Thanks for your help.

Eric
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N2EY
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« Reply #10 on: October 30, 2011, 03:56:48 PM »

Jim
I have no experience with tube gear.  I have the schematics and a voltmeter/ohmmeter.  Looking at the schematics, it shows pin 4 is "12.6V to heaters" and pin 6 is ground.  I connected my voltmeter to those pins and it shows .72 volts.  So my power supply is toast?

Maybe. More likely there's a bad connection or a short-circuit somewhere.

Here's how I would test it:

First, Unplug the power supply from the mains outlet and make sure all the filter caps are discharged.

Second, Unplug the rig-to-power-supply cable at the power supply.

Third, Put a jumper from Pin 1 to Pin 2 on the power suppy Jones socket. (Note: MAKE SURE you have the right pins!) This jups out the power switch, so the power supply will be ON as soon as you plug it in.

Fourth, Connect the voltmeter to read AC voltage from the heater secondary (12.6 volts). I'd do this inside the power supply, because a bad ground or connection could be the problem.

Fifth, Plug in the power supply. It should turn on and the meter should read 12.6 volts or a little more.

Sixth, unplug the power supply, make sure all power supply capacitors are discharged, and remove the voltmeter and temporary jumper.

It is highly unlikely that the power transformer is bad. You'd smell it, and it would probably blow the fuse in the power supply.

It is much more likely that there is a bad connection somewhere in the heater circuit. The transformer must supply 12.6 volts at 5.5 amps, and a bad solder joint, loose ground lug, loose contact or other problem could easily cause the problem.

Was the rig working, and then it failed? Or did you just get it? What's the history?

73 de Jim, N2EY



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KK4CPH
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Posts: 154




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« Reply #11 on: October 30, 2011, 04:14:20 PM »

Jim,
I bought this at the hamfest in Gray, TN 2 weeks ago in the tailgate section.  The guy said it turned on and that was it.  Both the PA tubes were missing so i bought them.  Other than that it was very dusty inside.  I don't know it's history.  For all I know I could have just bought a boat anchor.  I bought it because it was cheap ($50) and I figured I could learn something.  (Wanted to put all that stuff I studied for to pass the General and put it to use  Wink  )  It cleaned up nicely but if it's going to become a money pit, then I'll get rid of it.  I will do the test procedure you listed and see what I find.
Thanks again for your help!

Eric
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KK4CPH
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Posts: 154




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« Reply #12 on: October 30, 2011, 07:19:24 PM »

Jim,
It's alive!!!  Grin  I took the Jones plug apart and found a wire off and another one came off as I took it apart.  Not a whole lot of room in the plug to solder, but it turns on.  The S meter moves as I turn the VFO but the only problem is no sound!  No static... nothing.  I tried a different speaker and still nothing.  Here's what I'm not sure of:  On the front of the unit, someone drilled into the cabinet and put in a mini-jack. (1/8"?) and the wires run beneath the board. (would have to take it apart to see where it goes)  Maybe he decided to use headphones and bypassed the speaker.  Huh  I have no idea.  I'll have to do some digging around to see if I have a set of headphones with that size plug.  At least it turns on so I have hope!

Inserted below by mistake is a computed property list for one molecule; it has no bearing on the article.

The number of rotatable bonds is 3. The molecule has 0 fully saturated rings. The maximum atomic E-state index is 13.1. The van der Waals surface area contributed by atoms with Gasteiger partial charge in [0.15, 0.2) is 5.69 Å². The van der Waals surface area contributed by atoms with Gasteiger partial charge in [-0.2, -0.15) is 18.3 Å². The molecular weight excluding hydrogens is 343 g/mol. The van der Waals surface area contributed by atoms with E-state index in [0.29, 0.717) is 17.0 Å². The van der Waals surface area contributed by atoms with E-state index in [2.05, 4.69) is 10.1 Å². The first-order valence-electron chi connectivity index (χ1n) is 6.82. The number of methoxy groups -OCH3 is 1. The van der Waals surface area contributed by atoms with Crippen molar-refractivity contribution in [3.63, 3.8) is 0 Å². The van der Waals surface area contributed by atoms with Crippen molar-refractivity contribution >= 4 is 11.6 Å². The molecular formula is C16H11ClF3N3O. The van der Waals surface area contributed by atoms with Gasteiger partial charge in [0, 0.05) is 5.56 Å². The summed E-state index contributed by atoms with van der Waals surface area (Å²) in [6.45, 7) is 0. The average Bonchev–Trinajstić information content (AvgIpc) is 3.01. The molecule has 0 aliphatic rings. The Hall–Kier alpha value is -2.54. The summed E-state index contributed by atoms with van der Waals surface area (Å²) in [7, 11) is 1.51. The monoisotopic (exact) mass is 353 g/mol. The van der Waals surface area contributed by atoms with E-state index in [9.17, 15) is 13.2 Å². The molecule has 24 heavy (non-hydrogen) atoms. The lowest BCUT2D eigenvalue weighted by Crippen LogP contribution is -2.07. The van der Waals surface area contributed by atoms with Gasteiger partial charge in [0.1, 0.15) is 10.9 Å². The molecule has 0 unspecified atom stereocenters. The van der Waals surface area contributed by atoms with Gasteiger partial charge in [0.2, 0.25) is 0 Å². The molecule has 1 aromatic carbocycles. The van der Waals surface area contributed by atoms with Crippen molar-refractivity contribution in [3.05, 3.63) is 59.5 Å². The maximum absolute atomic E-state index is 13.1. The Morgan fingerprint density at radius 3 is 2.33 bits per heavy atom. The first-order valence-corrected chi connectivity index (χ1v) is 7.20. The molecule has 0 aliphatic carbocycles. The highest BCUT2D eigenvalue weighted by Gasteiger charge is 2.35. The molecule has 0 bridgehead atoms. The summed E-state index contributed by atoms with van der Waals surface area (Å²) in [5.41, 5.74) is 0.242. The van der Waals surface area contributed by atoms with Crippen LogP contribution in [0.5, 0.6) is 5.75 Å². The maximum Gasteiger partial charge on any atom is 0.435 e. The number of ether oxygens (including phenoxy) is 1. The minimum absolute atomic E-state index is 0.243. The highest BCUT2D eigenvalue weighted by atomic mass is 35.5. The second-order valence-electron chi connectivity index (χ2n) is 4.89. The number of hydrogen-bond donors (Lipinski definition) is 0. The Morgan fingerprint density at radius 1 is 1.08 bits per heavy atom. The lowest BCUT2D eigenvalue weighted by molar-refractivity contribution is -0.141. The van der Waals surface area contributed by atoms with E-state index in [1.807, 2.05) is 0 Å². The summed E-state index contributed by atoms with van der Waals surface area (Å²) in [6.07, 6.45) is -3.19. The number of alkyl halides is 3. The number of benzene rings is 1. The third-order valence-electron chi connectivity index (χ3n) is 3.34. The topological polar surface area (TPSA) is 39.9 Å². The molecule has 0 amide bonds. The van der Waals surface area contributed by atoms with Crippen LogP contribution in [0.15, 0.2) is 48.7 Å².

Thanks for pointing me in the right direction.

Eric
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KK4CPH
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Posts: 154




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« Reply #13 on: October 30, 2011, 07:31:43 PM »

OK, just hooked it up to my computer speaker. (1/8" plug) and it works!!  And it sounds terrific!  Cool
Don't know why I can't get sound out thru the Jones plug so he must have bypassed something.  But since the wires can be accessed inside the unit, I'll just run them out the back and into the factory speaker.  Now to find out how accurate the VFO is and see if it transmits.

Eric
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N2EY
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« Reply #14 on: October 31, 2011, 02:34:00 AM »

Just an open in the power cable.

Undocumented mods are the curse of used gear - you don't know what is changed and what is original.

Couple of things about the Swan:

1) Read The Fancy Manual - cover to cover. It is here if you don't have it:
http://bama.edebris.com/manuals/swan/

2) When you install the final tubes, be sure the plate caps are on properly. Otherwise you can ruin those new finals.

3) Do NOT try to transmit until you read and understand the tuneup procedure. Then practice tuning up into a dummy load first.

4) Do not expect high accuracy from the tuning dial. Particularly at band edges. Does it have a calibrator?

5) Remember this is a 1960s vintage rig and doesn't have the protective devices of modern stuff. Besides the usual high-voltage hazards, it is completely intolerant of operator error. Read The Fancy Manual!

73 de Jim, N2EY